Forget all the other permutations. If Nico Rosberg crosses the line in first place he will be crowned world champion on Sunday. The German, who is 19 points clear of Lewis Hamilton with only 50 remaining, has good form in these parts. A winner here last year, and in 2014, while he also finished ahead of Hamilton in their first term together as Mercedes team-mates. Indeed Interlagos has not been a happy hunting ground for Hamilton.
The Briton may have won his maiden championship here in 2008 - after he dramatically passed Timo Glock on the final corner of the final lap to finish fifth and beat Felipe Massa to the title by just one point - but he also lost the championship here too in 2007. He has finished on the podium in only three of his nine outings in Brazil, and is yet to trouble the top step. But Hamilton will know that only victory will be enough if he is to take the title tussle to the final round of the season in Abu Dhabi.
While Hamilton’s championship battle with Rosberg will take centre stage, Sebastian Vettel will lead the supporting cast as he is thrust into the spotlight for the first time following his foul-mouthed tirade during the Mexican Grand Prix. Vettel escaped any punishment from the sport’s governing body despite telling race director Charlie Whiting to “f*** off” during a series of expletive-laden radio messages as he battled Red Bull’s Max Verstappen for position in the closing stages of the last race. While the Ferrari driver apologised in writing to both Whiting and FIA president Jean Todt, many paddock observers believe the four-time champion got off lightly.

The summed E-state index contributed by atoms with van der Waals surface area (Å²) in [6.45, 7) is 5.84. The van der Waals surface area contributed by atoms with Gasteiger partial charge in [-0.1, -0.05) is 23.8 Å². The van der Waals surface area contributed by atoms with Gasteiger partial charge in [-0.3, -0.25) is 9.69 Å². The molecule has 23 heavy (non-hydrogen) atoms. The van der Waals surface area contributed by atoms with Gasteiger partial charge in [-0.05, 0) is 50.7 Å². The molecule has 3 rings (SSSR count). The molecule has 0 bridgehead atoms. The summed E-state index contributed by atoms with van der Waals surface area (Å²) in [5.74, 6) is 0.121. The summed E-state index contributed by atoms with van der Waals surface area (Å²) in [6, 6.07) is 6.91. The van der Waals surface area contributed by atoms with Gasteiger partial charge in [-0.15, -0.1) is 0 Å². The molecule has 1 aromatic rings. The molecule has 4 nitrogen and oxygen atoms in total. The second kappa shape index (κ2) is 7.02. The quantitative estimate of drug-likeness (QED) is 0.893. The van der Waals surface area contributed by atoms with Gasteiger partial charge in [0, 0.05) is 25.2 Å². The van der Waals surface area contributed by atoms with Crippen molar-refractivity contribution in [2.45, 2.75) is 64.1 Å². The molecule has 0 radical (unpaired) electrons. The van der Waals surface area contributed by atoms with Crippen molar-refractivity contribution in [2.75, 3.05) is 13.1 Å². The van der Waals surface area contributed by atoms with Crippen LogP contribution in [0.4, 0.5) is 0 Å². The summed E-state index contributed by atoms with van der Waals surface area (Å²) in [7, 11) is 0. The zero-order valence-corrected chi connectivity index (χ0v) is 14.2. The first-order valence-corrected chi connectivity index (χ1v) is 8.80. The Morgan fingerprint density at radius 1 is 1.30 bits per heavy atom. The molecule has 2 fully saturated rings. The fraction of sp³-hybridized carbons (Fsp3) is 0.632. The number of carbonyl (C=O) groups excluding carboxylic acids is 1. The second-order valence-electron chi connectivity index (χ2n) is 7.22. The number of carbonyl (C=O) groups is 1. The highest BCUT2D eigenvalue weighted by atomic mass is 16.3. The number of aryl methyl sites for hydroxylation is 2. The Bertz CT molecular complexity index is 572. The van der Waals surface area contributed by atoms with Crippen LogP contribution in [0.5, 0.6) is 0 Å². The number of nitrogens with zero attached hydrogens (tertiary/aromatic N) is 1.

Jenson Button hosted a dinner for media in Sao Paulo last night. The annual tradition may prove to be the “Last Supper” of sorts, with Button not racing in F1 next season, and major doubts growing as to whether he will return in 2018. One driver who will certainly start his last Brazilian Grand Prix on Sunday is Massa. The home favourite, who came so close to winning the title with Ferrari back in 2008, is retiring from the sport at the end of the season. “It will be emotional racing there for the final time on such an amazing track,” Massa said. “I will do everything I can for my people and for Brazil in my last race at home.”
Another piece of the driver market jigsaw is set to fall into place with Kevin Magnussen on the brink of signing for Haas. The Dane’s switch came as good news to his team-mate Jolyon Palmer. Following Renault’s decision to sign Nico Hulkenberg for 2017, Palmer, the 25-year-old British rookie, had been fighting Magnussen for the one remaining seat at the team next term. But with Magnussen now out of the picture, Palmer has been retained by Renault for 2017. “I’m over the moon to be racing with Renault Sport Formula One Team for a second season and I can’t wait to reward the team’s faith in me on track,” Palmer said last night.
Ross Brawn, the engineering mastermind behind Michael Schumacher’s record-breaking seven titles, has expressed his interest in returning to Formula One. Brawn left Mercedes in 2013, and has not been in the paddock since. But the 61-year-old Englishman has held talks with the sport’s new owners Liberty Media, and is open to a managerial role within the new regime. “I could certainly be attracted to a role in that capacity,” Brawn told Sky Sports. “But there are so many things that need to be resolved first.”